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Rotorua – The Sulphur City


Maori Museum, Auckland, North Island, New Zealand

Maori Museum, Auckland, North Island, New Zealand

In case you wonder where this nickname comes from, wander through the street of this small town and the odour of rotten eggs says it all. This is geothermal country with exploding geysers, bubbling mud pools and the omnipresent smell of sulphur. The potential of this thermal wonderland was recognized from early on. Tourists travelled here to marvel at the geothermal landscape as early as the late 19th century and spas were built around 1902, promising cure from gout and rheumatism.

Unfortunately, fall finally caught up with us here! After five weeks of mostly sunshine and blue skies, it rained us in: it simply did not stop, with temperatures dropping to uncomfortable levels, even during the day. This is especially unpleasant in a place where almost all activities are outdoors. As a consequence, we feel it is slowly getting time for us to move on towards the heat and humidity of Southeast Asia. Of course, once there we will immediately start complaining about the climate. Well, anyway, less than one week to go before we fly to Hong Kong!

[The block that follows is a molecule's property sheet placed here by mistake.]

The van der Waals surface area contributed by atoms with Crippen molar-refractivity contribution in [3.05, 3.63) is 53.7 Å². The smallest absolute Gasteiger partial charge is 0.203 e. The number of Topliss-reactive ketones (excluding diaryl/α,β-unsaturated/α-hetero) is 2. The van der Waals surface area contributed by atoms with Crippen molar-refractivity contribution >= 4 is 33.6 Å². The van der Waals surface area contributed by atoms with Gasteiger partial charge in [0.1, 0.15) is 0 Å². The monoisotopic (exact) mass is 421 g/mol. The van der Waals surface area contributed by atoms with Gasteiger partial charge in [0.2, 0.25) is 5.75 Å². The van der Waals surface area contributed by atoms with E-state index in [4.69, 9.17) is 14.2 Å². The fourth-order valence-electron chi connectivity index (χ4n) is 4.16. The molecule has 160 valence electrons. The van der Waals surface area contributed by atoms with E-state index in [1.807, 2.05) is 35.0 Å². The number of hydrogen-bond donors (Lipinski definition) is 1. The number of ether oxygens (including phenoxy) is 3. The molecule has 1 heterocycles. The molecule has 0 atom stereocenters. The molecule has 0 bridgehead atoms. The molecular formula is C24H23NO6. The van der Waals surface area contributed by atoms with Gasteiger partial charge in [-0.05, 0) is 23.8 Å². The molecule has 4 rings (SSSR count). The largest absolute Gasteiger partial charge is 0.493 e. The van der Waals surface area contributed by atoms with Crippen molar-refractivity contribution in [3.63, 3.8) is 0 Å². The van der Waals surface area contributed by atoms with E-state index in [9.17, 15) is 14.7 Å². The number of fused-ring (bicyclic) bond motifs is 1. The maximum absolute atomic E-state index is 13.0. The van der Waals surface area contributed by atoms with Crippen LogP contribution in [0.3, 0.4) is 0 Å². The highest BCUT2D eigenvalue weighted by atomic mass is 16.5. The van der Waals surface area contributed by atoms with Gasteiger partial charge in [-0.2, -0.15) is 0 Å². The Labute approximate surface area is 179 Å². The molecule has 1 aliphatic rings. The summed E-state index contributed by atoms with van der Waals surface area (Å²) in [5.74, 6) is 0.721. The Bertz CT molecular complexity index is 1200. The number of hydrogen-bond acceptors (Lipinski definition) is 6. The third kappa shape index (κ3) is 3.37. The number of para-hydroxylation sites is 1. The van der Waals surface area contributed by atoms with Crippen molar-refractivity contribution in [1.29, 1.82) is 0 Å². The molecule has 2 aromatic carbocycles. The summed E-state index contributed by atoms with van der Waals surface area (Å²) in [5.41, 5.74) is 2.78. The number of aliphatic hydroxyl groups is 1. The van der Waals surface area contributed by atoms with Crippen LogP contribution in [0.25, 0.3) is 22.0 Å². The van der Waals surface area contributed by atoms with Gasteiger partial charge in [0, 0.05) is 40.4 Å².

We used the rainy day to visit the Museum of History and Art with a strong focus on Maori history. The most impressive part was the section on the 28th Maori Battalion that fought in Greece, Italy and North Africa in World War II. It pays a very strong, very emotional, very personal tribute to the many Maori men whose life was wasted in this horrid war.

One of the displays quotes Rommel, the German general leading the Africa Corp. When he was asked by Hitler what he needed to win the war in North Africa, Rommel answered: “A battalion of Maoris”. These men fought with all their courage for a country they did not even know, a country that sent them to the deadliest missions there were. It makes you angry and sad to learn about this.

Heidi had a similar sensation when she visited a former Japanese labour camp two hours west of Bangkok, where the roads were lined with cemeteries of young Dutch and New Zealanders who died in Japanese forced labour camps, building the infamous railway line along the River Kwai.

Unfortunately, on the second day the weather did not turn any better, it became even worse! So we could not visit the Waiotapu Thermal Wonderland as we had planed. Instead, we got very active planning our trip to Southeast Asia. Finally, we have the time to read travel reports we had downloaded a long time ago.


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